Back Issues
The Team
Contact us
Volume 3 Issue 6| June 2010



Original Forum Editorial

Truth, Not Punishment
--Jalal Alamgir

Building a World-Class University-- --Syed Saad Andaleeb
Just Another Bomb Blast in Afghanistan-- --Syed A. Mahmood
Reaping the Whirlwind
--Ziauddin Choudhury
A Tale of Two Cities
-- S. Aminul Islam
Rethinking Primary Education
--Manzoor Ahmed
Photo Feature: Ghost Workers--Arman Adnan
Justice Denied
--Marianne Scholte
TV 2010
--Khalid Hasan
Reviving Professional
History in Bangladesh

--Iftekhar Iqbal
Of Corruption Most Chronic
--Mahfuzur Rahman
In Real Terms, Please
--Nader Rahman
Contemplations on Mortality
--Samier Mansur


Forum Home


Reviving Professional
History in Bangladesh

IFTEKHAR IQBAL reminds us of history's place in our growth and edification

A few weeks ago, a middle-aged gentleman curiously peeped through the doors of my office room at the Arts Faculty of Dhaka University. On being invited inside, he entered along with a girl in her late teens. The girl was the gentleman's niece who had just been admitted to the History Department.

The gentleman was accompanying his niece in the campus that day because she was not at all convinced that history would be a good subject to pursue and he wanted to get some faculty members of the department to convince her that history was indeed worth studying.

For a teacher of history, it was easy for me to sell the subject and I tried my best to encourage her. History has been a dominant subject for millennia and still it is. History gives a broader view of the world and greater knowledge of the past, which could give one a brighter sense of the future.

In more realistic terms, although graduates of history have lower market value in today's Bangladesh, there are hardly any unemployed graduates.

Above all, students of history have created history themselves, as well as continued to serve the nation in many pivotal capacities. In particular, History graduates from Dhaka University have reached the highest ceiling in their respective careers and have thus contributed enormously to the nation.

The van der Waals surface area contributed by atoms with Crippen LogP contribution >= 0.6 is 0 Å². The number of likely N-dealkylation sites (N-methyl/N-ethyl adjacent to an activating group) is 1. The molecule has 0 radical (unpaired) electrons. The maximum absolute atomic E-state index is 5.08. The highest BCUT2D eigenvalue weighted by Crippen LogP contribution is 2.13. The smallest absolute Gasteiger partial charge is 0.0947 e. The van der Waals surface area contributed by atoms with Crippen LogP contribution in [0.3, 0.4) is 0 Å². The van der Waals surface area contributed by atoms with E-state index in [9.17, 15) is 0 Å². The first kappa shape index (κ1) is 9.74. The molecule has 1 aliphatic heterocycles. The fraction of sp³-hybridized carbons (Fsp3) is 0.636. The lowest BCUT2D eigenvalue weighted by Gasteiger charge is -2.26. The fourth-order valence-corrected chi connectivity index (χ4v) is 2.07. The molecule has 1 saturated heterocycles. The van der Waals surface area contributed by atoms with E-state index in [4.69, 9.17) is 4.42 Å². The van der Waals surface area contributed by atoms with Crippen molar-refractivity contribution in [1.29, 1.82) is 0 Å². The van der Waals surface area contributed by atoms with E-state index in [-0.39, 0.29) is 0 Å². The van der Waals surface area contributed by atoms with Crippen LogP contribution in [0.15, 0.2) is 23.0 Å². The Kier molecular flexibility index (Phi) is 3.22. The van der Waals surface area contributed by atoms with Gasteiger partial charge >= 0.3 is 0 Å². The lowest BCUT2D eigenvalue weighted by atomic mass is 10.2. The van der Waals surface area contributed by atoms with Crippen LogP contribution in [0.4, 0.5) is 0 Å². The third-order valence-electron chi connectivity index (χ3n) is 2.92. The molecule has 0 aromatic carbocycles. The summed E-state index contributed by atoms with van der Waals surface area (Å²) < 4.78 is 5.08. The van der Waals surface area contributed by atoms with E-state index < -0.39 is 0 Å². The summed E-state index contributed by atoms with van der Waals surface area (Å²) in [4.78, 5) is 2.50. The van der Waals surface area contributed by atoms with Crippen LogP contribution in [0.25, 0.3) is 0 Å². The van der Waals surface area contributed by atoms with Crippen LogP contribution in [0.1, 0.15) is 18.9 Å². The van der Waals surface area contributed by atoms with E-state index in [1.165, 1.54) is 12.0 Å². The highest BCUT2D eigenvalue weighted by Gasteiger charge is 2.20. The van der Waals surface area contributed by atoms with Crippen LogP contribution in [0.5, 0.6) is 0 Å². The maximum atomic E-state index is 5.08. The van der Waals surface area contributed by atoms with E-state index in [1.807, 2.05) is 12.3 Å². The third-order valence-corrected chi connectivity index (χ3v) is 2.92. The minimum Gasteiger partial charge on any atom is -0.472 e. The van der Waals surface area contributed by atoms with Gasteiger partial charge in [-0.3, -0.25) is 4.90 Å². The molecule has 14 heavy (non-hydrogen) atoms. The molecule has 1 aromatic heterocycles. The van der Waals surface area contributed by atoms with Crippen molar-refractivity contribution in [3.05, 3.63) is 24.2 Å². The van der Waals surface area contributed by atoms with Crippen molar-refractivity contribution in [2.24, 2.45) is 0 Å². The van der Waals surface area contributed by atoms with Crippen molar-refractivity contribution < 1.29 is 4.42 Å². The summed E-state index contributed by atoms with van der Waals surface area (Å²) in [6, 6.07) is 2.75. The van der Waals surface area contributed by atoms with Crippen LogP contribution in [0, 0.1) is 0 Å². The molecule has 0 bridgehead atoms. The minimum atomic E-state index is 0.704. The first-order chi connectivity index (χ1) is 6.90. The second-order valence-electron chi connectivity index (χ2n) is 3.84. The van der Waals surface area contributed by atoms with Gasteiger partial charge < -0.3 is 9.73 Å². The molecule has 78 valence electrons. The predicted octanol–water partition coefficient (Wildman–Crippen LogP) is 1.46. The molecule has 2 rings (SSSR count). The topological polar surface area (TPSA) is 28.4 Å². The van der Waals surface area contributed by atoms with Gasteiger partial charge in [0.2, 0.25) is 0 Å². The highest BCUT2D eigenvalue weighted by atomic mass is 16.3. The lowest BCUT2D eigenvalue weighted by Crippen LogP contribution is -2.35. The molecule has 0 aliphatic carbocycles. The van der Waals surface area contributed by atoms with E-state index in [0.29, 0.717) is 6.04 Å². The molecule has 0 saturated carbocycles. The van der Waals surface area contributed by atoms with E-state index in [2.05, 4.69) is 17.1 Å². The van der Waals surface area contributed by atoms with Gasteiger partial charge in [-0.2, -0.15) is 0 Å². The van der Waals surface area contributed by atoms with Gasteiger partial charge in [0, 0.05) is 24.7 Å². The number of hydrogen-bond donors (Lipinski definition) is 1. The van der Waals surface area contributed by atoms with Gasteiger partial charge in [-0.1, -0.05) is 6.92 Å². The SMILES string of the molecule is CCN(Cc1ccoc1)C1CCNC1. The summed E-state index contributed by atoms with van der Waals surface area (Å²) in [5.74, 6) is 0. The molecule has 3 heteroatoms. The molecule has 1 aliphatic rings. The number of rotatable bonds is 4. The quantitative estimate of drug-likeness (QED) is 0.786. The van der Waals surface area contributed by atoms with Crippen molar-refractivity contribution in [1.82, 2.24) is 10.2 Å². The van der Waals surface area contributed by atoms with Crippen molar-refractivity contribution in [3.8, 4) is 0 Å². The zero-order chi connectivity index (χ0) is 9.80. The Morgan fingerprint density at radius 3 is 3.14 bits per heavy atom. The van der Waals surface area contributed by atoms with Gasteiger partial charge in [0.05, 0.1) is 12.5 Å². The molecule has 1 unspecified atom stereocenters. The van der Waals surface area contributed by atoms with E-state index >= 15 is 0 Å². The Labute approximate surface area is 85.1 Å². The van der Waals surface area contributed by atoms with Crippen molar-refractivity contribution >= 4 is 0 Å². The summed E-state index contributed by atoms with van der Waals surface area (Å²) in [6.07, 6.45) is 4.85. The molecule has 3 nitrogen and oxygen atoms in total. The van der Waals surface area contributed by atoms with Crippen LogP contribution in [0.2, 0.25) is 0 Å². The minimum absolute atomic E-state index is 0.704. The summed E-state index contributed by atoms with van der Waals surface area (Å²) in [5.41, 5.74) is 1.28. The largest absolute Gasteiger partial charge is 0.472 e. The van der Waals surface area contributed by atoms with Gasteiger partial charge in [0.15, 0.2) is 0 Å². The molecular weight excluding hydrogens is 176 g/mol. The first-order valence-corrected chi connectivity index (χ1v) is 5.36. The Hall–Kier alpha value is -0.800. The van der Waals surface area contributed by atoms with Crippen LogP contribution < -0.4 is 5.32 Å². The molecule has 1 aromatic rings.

I am not sure whether the reluctant student was convinced. I hope she will continue with history from this term. But as the uncle and the niece left my office, I felt I was trying to sell them a product with an expiration date.

At the end of the day we, as professional historians, need to admit that history is steeped too much in theory and is not really doing as it should do, either in Dhaka University or in the wider academia in Bangladesh. There are many issues that we need to address as soon as possible, especially in the areas of disciplinary diversity and methodology in teaching and research, as well as in policy outlook and management.

Dhaka University's History syllabus is perhaps the best in the country and its teaching staff includes a number of internationally renowned and nationally acclaimed professors whose expertise would be a serious student's reward. The syllabus covers a maximum possible span of world history, from pre-historic times to today's international history.

But the syllabus is yet to truly reflect the worldwide disciplinary advancements in history that have taken place in the past three to four decades in the fields of, among others, women's history, environmental history, subaltern history, history of ideas or intellectual history, global history, history of science (Harvard has a whole department devoted to the study of history of science); urban history, history of development and governance; history of social policies.

Due to the absence of such mainstream historical subjects, many pertinent sub-disciplines of history remain unexplored (Once I met a US historian who proudly identified himself as a historian of garbage, being a researcher of the history of garbage management in New York City).

Methodologically, our framework for learning and teaching of history remains anything but dynamic. With some refreshing exceptions, we generally tend to ask the students to evaluate a particular statesman's policies or achievements, or the significance of a particular historical event.